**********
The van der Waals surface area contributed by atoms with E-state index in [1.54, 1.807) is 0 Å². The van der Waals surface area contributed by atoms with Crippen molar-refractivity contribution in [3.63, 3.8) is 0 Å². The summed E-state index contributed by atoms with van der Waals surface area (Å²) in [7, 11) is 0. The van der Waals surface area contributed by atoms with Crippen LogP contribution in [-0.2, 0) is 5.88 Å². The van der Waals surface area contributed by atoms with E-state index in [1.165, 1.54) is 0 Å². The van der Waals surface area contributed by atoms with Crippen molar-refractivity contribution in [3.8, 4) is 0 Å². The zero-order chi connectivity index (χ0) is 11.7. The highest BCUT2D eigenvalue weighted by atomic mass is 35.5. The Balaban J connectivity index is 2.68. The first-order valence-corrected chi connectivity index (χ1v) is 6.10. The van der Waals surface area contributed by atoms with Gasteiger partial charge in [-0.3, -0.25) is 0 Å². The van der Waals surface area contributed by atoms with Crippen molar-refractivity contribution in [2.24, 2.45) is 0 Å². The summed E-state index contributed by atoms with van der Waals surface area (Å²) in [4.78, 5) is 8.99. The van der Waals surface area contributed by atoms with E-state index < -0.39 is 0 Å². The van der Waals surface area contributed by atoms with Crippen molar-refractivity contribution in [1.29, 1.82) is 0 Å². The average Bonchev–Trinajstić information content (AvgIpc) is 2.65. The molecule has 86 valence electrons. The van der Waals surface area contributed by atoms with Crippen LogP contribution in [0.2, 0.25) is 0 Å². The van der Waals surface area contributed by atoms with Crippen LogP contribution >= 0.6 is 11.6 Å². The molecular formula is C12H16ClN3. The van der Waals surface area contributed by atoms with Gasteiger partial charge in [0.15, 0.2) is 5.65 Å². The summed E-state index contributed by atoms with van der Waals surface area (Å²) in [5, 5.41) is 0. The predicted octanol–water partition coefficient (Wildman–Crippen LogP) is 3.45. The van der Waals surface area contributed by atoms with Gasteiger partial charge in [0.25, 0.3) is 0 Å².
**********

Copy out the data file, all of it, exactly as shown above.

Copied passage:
The van der Waals surface area contributed by atoms with E-state index in [1.54, 1.807) is 0 Å². The van der Waals surface area contributed by atoms with Crippen molar-refractivity contribution in [3.63, 3.8) is 0 Å². The summed E-state index contributed by atoms with van der Waals surface area (Å²) in [7, 11) is 0. The van der Waals surface area contributed by atoms with Crippen LogP contribution in [-0.2, 0) is 5.88 Å². The van der Waals surface area contributed by atoms with E-state index in [1.165, 1.54) is 0 Å². The van der Waals surface area contributed by atoms with Crippen molar-refractivity contribution in [3.8, 4) is 0 Å². The zero-order chi connectivity index (χ0) is 11.7. The highest BCUT2D eigenvalue weighted by atomic mass is 35.5. The Balaban J connectivity index is 2.68. The first-order valence-corrected chi connectivity index (χ1v) is 6.10. The van der Waals surface area contributed by atoms with Gasteiger partial charge in [-0.3, -0.25) is 0 Å². The van der Waals surface area contributed by atoms with Crippen molar-refractivity contribution in [2.24, 2.45) is 0 Å². The summed E-state index contributed by atoms with van der Waals surface area (Å²) in [4.78, 5) is 8.99. The van der Waals surface area contributed by atoms with E-state index < -0.39 is 0 Å². The van der Waals surface area contributed by atoms with Crippen molar-refractivity contribution in [1.29, 1.82) is 0 Å². The average Bonchev–Trinajstić information content (AvgIpc) is 2.65. The molecule has 86 valence electrons. The van der Waals surface area contributed by atoms with Crippen LogP contribution in [0.2, 0.25) is 0 Å². The van der Waals surface area contributed by atoms with Crippen LogP contribution >= 0.6 is 11.6 Å². The molecular formula is C12H16ClN3. The van der Waals surface area contributed by atoms with Gasteiger partial charge in [0.15, 0.2) is 5.65 Å². The summed E-state index contributed by atoms with van der Waals surface area (Å²) in [5, 5.41) is 0. The predicted octanol–water partition coefficient (Wildman–Crippen LogP) is 3.45. The van der Waals surface area contributed by atoms with Gasteiger partial charge in [0.25, 0.3) is 0 Å².